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Applied Magnetic Resonance

, Volume 46, Issue 9, pp 1007–1012 | Cite as

Development of High-Pressure and Multi-Frequency ESR System and Its Application to Quantum Spin System

  • Takahiro SakuraiEmail author
  • Ryosuke Matsui
  • Kohei Kawasaki
  • Susumu Okubo
  • Hitoshi Ohta
  • Kazuyuki Matsubayashi
  • Yoshiya Uwatoko
  • Kazutaka Kudo
  • Yoji Koike
Article

Abstract

We have developed a high-pressure and multi-frequency electron spin resonance (ESR) system in the submillimeter wave region. The pressure is generated by the piston–cylinder pressure cell whose inner parts are all made of ceramics. The requirements for the inner parts of the pressure cell are toughness and transmission in the submillimeter wave region and they enable us to observe the transmitted light through a sample subjected to high pressure. It was found that both properties can be achieved by the combination of the inner parts made of the ZrO2-based ceramic and the Al2O3 ceramic. For the Shastry-Sutherland compound SrCu2(BO3)2, we observed the direct ESR transition from the singlet ground state to the first excited triplet sates at 1.5 GPa successfully in the frequency region from 300 to 700 GHz.

Keywords

Electron Spin Resonance Pressure Cell Singlet Ground State Quantum Spin System Backward Wave Oscillator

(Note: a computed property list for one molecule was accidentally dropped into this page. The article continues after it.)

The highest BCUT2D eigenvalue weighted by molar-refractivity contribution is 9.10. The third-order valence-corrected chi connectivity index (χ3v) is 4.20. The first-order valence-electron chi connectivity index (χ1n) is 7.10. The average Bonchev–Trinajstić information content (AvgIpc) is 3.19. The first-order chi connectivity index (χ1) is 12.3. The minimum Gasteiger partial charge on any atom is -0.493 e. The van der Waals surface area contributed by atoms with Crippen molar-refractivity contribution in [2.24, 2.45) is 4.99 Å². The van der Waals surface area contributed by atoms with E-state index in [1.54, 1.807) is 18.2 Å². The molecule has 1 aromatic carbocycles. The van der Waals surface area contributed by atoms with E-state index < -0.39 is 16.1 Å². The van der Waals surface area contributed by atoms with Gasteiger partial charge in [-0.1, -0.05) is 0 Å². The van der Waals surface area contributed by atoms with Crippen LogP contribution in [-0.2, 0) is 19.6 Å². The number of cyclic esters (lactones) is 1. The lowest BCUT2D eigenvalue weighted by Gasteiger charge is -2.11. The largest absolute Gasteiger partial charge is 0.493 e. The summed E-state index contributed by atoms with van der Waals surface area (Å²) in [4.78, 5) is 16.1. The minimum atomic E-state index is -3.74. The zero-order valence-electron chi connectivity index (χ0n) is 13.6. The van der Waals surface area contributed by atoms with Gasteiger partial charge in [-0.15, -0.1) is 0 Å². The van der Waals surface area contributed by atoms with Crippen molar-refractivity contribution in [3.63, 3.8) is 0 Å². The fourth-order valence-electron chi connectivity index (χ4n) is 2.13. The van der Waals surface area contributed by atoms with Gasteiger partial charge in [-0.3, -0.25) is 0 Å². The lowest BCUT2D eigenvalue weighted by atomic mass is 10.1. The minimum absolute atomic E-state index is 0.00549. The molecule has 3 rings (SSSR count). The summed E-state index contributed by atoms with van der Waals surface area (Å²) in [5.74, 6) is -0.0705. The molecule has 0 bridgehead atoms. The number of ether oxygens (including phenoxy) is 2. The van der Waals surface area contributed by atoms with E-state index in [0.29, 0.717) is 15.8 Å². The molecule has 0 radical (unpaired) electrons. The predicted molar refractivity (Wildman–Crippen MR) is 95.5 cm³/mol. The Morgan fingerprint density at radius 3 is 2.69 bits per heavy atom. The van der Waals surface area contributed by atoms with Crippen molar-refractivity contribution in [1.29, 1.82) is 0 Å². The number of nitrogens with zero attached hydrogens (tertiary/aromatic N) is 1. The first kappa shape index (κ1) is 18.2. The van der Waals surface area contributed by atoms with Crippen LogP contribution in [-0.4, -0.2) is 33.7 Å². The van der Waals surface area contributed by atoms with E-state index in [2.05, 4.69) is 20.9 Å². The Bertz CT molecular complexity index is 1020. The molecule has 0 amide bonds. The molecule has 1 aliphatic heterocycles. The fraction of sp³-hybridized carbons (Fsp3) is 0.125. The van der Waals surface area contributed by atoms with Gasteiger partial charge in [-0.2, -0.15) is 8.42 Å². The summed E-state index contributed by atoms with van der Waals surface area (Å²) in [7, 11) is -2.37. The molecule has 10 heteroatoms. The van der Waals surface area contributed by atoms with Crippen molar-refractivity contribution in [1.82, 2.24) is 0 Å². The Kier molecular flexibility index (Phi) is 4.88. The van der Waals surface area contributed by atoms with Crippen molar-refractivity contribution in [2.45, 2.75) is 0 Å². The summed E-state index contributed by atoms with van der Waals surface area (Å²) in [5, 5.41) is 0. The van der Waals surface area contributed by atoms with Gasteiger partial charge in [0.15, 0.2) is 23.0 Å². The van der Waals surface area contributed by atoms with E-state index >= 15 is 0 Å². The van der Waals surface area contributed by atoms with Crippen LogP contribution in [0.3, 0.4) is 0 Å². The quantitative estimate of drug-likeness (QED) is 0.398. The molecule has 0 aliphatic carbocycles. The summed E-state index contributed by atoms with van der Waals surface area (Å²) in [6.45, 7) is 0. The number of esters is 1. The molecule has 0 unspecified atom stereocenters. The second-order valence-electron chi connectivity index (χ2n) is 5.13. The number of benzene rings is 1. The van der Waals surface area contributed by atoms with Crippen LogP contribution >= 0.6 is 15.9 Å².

These keywords were added by machine and not by the authors. This process is experimental and the keywords may be updated as the learning algorithm improves.

Notes

Acknowledgments

This research was partially supported by Grants-in-Aid for Scientific Research (C) (No. 25400341) from Japan Society for the Promotion of Science.

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Copyright information

© Springer-Verlag Wien 2015

Authors and Affiliations

  • Takahiro Sakurai
    • 1
    Email author
  • Ryosuke Matsui
    • 2
  • Kohei Kawasaki
    • 2
  • Susumu Okubo
    • 3
  • Hitoshi Ohta
    • 2
    • 3
  • Kazuyuki Matsubayashi
    • 4
  • Yoshiya Uwatoko
    • 4
  • Kazutaka Kudo
    • 5
  • Yoji Koike
    • 6
  1. 1.Center for Supports to Research and Education ActivitiesKobe UniversityKobeJapan
  2. 2.Graduate School of ScienceKobe UniversityKobeJapan
  3. 3.Molecular Photoscience Research CenterKobe UniversityKobeJapan
  4. 4.Institute for Solid State PhysicsUniversity of TokyoChibaJapan
  5. 5.Department of PhysicsOkayama UniversityOkayamaJapan
  6. 6.Department of Applied PhysicsTohoku UniversitySendaiJapan

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